Post-Soviet Armenian society adapted to the easiest way out, encouraged by an un-patriotic current feeding into Armenian individualism. If a system is established on theft and thuggery that results in the existence of big oligarchs, and the society adapts to such a scenario, it is in the interest of the oligarchs to keep that system intact. In sharp contrast, the average patriotic citizen might start asking questions and demand governmental transparency with checks and balances in place. Such a patriot might ask why the elementary education system is still a holdover from Soviet days (in attitude, at least). A patriot might ask why some people get away with murder, and while others face red tape, questionable fines and traffic tickets. A patriot might ask why the military and state security infrastructures are opaque. Removing such defective practices from national life will lead to a more vibrant state.
Ironically, I would conjecture that the Soviet-era Sardarapat Memorial, a symbol of national pride and survival, would not have been built after Armenia’s 1991’s independence. Similarly, a less impressive Genocide Memorial would exist, not matching the grandeur of the Soviet-era complex. Few Armenian flags wave in Armenia today, and few national monuments have been constructed there since the fall of the Soviet Union.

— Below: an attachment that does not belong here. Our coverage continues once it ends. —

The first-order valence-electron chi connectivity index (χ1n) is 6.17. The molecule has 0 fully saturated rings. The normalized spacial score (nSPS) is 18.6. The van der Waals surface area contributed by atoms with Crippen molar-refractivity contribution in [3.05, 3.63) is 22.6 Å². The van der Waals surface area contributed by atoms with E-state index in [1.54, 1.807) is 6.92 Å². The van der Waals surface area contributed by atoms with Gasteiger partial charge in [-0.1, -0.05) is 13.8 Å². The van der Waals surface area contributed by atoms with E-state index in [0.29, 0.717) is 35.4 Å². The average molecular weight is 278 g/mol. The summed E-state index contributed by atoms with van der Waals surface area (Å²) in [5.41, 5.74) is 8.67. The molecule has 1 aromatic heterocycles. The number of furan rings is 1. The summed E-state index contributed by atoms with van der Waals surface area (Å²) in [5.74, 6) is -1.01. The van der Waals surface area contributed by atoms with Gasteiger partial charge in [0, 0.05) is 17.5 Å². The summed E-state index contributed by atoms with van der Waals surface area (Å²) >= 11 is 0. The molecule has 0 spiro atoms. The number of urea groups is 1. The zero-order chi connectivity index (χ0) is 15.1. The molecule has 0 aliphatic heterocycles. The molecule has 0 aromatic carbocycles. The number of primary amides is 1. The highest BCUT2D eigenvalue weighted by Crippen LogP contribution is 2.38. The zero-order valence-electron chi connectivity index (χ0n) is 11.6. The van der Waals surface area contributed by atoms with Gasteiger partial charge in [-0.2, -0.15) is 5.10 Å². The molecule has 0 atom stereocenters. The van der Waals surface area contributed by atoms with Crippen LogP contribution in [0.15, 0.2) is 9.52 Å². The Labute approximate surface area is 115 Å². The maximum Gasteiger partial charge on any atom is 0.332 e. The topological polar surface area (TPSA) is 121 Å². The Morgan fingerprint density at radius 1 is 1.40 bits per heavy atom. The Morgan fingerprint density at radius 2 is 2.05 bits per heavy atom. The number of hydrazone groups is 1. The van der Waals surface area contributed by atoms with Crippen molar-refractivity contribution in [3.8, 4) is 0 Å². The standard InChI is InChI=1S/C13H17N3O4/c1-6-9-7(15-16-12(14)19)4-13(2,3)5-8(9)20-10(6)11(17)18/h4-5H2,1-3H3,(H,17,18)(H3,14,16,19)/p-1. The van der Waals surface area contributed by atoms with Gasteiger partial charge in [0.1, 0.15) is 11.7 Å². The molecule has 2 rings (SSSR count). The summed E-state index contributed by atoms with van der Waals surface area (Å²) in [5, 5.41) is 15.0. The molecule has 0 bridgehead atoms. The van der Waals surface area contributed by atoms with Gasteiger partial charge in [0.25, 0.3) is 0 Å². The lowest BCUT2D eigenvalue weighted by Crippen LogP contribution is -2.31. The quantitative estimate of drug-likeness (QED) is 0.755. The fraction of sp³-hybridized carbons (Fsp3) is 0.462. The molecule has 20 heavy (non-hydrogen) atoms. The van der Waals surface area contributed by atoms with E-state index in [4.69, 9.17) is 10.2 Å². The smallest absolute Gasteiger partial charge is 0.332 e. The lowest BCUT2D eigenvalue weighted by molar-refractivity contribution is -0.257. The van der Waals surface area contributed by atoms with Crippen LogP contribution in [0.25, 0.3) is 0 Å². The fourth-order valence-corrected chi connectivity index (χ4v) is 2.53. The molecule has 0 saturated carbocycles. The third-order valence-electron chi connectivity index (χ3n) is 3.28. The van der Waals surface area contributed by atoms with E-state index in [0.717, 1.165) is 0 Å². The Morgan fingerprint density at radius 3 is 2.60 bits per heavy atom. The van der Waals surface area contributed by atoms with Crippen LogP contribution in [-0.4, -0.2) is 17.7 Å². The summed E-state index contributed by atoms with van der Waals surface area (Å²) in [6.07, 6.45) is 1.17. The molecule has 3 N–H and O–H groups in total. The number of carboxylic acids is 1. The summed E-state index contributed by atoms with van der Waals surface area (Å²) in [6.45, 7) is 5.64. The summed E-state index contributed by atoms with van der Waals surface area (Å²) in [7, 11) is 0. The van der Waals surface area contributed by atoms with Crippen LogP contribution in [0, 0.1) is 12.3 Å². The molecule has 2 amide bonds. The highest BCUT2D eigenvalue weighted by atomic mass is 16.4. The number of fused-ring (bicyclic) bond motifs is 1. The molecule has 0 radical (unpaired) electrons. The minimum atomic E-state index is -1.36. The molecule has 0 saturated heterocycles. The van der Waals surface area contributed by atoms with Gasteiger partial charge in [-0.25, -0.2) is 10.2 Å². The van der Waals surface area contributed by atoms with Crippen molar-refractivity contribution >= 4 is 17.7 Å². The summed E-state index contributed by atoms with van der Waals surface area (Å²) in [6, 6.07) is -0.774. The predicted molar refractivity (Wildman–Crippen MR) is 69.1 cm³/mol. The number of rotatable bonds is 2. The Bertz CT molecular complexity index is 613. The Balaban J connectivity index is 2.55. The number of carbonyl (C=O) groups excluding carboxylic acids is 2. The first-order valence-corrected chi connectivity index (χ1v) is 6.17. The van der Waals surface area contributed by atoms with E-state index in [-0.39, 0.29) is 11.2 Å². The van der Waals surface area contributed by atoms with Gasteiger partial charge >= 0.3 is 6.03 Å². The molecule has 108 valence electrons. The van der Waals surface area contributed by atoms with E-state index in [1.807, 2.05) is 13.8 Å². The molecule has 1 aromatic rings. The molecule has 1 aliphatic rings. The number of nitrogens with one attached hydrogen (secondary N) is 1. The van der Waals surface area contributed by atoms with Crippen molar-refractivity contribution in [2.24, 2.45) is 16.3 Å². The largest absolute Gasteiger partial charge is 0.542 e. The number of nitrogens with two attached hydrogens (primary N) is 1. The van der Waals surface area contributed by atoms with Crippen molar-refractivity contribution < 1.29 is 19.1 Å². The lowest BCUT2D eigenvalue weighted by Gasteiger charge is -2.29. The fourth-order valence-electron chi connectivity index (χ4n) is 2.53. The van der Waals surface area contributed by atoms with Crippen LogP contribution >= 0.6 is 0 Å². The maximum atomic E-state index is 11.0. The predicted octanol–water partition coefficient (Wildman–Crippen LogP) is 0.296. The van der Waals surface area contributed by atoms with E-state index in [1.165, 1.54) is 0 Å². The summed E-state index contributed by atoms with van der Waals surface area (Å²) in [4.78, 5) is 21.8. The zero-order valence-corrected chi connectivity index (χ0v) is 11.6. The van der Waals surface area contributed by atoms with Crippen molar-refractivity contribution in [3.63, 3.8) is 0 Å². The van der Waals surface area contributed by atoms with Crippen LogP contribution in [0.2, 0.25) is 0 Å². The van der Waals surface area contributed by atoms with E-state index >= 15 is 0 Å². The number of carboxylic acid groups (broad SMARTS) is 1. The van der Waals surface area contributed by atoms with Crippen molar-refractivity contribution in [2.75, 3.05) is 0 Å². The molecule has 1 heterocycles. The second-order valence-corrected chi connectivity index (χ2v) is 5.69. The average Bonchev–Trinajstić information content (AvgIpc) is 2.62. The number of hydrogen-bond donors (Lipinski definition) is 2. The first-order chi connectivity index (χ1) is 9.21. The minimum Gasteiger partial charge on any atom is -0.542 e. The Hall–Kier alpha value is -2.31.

Of vital importance to the state is its diplomatic prowess. A state’s diplomatic corps is an institution that is developed and refined over time. It has almost no effectiveness when diplomats and foreign ministers are transactional political appointees — like interns — not part of a culture that serves a national ideology, assuming one exists. Diplomatic acumen and relations take time to mature. Armenia’s soon-to-be Foreign Minister, Armen Grigoryan, has no diplomatic experience. The same goes for Armenian Prime Minister Pashinyan. Poor diplomatic expertise does not lend itself to being an effective negotiator; in fact, quite the opposite.
Civil attitudes towards the state and what it represents are critical to national security. The country’s ability to withstand existential threats is founded on societal strength as much as it does leadership. In long-standing issues, such as frozen disputes, societal resilience counters eventual demoralization.
It is beyond the scope of this article to engage in a comparison of three decades of strategic changes and maneuvers in the Southern Caucasus and broader region. However, it suffices to state that because Armenians won the First Karabakh War, which ended in a 1994 cease-fire, Armenian society became complacent with a perception as a winner and never bothered to pursue a peace treaty with Azerbaijan at the time, when the iron was hot. Some reasons for this include inadequate diplomacy and but mainly a lack of grand national strategy. Armenian leaders and oligarchs were enriching themselves at the expense of time.